John Lahr and His “Mad Pilgrimage:” Writing the Biography of Tennessee Williams

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Nancy S. Bishop
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Lahr and Martha Lavey, “Steppenwolf” artistic director, were seated on a stage dressed for the cluttered Irish bachelor-hoarder’s apartment for the current Steppenwolf production, Conor McPherson’s “The Night Alive.” Lavey was prepared with her own advance copy of the book stuffed with fuchsia post-it notes. She asked short, pointed questions and let Lahr warm to his subject.

Williams, born Thomas Lanier Williams in 1911, adopted the name Tennessee early in his writing career. He wrote some 70 plays including masterpieces such as “The Glass Menagerie”, “Streetcar Named Desire”, “Cat on a Hot Tin Roof”, “The Night of the Iguana”, “The Rose Tattoo” and “Summer and Smoke”.

Lahr, theater critic and writer for the “New Yorker” for 21 years, talked about how he came to write the Williams biography when there are already many Williams biographies. In brief, he inherited the responsibility from Lyle Leverich, who published the first volume of a Williams biography before his death. Lahr received “seven FedEx boxes and 70 untranscribed tapes” of material. Lahr decided to start at the beginning of Williams’ life, rather than writing the second volume of the Leverich version. The result is a deeply researched, vividly written story of the life, both private and public, of one of our greatest writers. The subtitle—“Mad Pilgrimage of the Flesh”—is a quote from Williams’ own writing.

Lavey asked Lahr to talk about Williams’ early family life with its repressed sexual character. Williams said his mother, Edwina, considered the model for Amanda Wingfield in “The Glass Menagerie,” was a “monolithic Puritan.” Sex was a banned subject in the Williams household, just as Williams’ father Cornelius Coffin or CC, had been banished from the marriage bed from 1918 on. Before that, when Edwina allowed her husband marital privileges, her screams were so loud that the children were terrified. “We’d run out in the streets and the neighbors would take us in,” Williams remembered.

Neither parent was physically affectionate and Williams and his two siblings were thus deprived of affection and sexually immature until adulthood. “The horrible family atmosphere was also a recipe for madness,” Lahr writes. Williams’ older sister Rose, the model for Laura in “The Glass Menagerie,” was hospitalized for nervous and emotional problems and a lobotomy was performed on her when she was 28. Williams’ younger brother Dakin was “sexually inexperienced” until his marriage at age 37.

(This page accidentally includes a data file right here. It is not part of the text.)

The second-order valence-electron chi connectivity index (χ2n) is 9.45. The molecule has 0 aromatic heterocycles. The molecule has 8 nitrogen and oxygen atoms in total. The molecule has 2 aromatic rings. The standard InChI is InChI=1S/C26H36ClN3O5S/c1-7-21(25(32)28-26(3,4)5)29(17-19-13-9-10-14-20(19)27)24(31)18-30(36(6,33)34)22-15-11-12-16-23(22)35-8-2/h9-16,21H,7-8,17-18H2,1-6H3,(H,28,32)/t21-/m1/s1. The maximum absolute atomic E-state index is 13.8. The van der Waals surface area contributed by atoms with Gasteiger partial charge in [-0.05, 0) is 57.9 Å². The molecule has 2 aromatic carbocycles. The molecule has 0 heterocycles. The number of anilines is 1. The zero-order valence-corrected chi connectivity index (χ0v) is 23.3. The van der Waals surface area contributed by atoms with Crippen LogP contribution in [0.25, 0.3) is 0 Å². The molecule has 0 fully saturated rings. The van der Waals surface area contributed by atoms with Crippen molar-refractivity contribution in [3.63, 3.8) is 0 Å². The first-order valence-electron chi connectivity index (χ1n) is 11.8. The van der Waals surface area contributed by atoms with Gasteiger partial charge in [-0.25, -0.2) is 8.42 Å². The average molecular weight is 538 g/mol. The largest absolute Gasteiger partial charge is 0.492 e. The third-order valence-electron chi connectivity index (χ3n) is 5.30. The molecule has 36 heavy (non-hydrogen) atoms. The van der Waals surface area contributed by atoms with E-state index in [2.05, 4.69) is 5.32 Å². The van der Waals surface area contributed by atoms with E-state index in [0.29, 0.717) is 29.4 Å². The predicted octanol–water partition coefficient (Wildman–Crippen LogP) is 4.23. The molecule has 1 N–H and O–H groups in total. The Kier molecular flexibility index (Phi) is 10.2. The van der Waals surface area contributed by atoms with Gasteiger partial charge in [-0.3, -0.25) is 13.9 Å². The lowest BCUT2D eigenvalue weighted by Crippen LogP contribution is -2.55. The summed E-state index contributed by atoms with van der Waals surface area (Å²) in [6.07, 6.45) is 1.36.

Williams was a virgin until 26, then had many male liaisons and affairs and a few long-term relationships. Lahr’s book tells the stories of these alliances from Williams’ letters and journals and makes clear that once the writer got over his sexual repression, he made up for lost time.

Lahr also talked about his psychological insights into Williams’ nature as an “hysteric,” or a complex emotional neurosis. Williams once said “Blanche is me,” referring to the emotionally distraught sister in “Streetcar Named Desire.” Most interestingly, Williams used his own neurosis to write plays that “were a picture of my own heart.” Lahr quotes him as saying his plan was to be “simple and direct and horrible … I will speak truth as I see it … without concealment or evasion and with a fearless unashamed frontal assault upon life.”

Williams’ first major play, “The Glass Menagerie,” reflects this projection of family members’ lives upon the stage. The characters Amanda and Laura are based upon his mother and sister, and the narrator, Tom, is a poet who aches to escape from the suffocating home.

The biography provides many fascinating details on Williams’ work with various directors, including Elia Kazan, and stories of how choices are made for actors in leading roles, such as Stanley in “Streetcar Named Desire” or Maggie in “Cat on a Hot Tin Roof.”

Williams’ career received a jump start in Chicago when “The Glass Menagerie” opened here in December 1944. The “Chicago Tribune’s ” tough critic, Claudia Cassidy, gave it a glowing review after seeing it several nights in a row. The play went on to great success in New York, but the Cassidy review was considered a turning point for the play and for the career of its young playwright.

Lahr also wrote “Prick Up Your Ears,” a biography of English playwright Joe Orton, and co-wrote the Tony-award-winning script for “Elaine Stritch at Liberty. ” The son of comic Bert Lahr, he also wrote a biography of his father, “Notes on a Cowardly Lion.” His latest work is a profile of actor Al Pacino in the Sept. 15 issue of “The New Yorker.”



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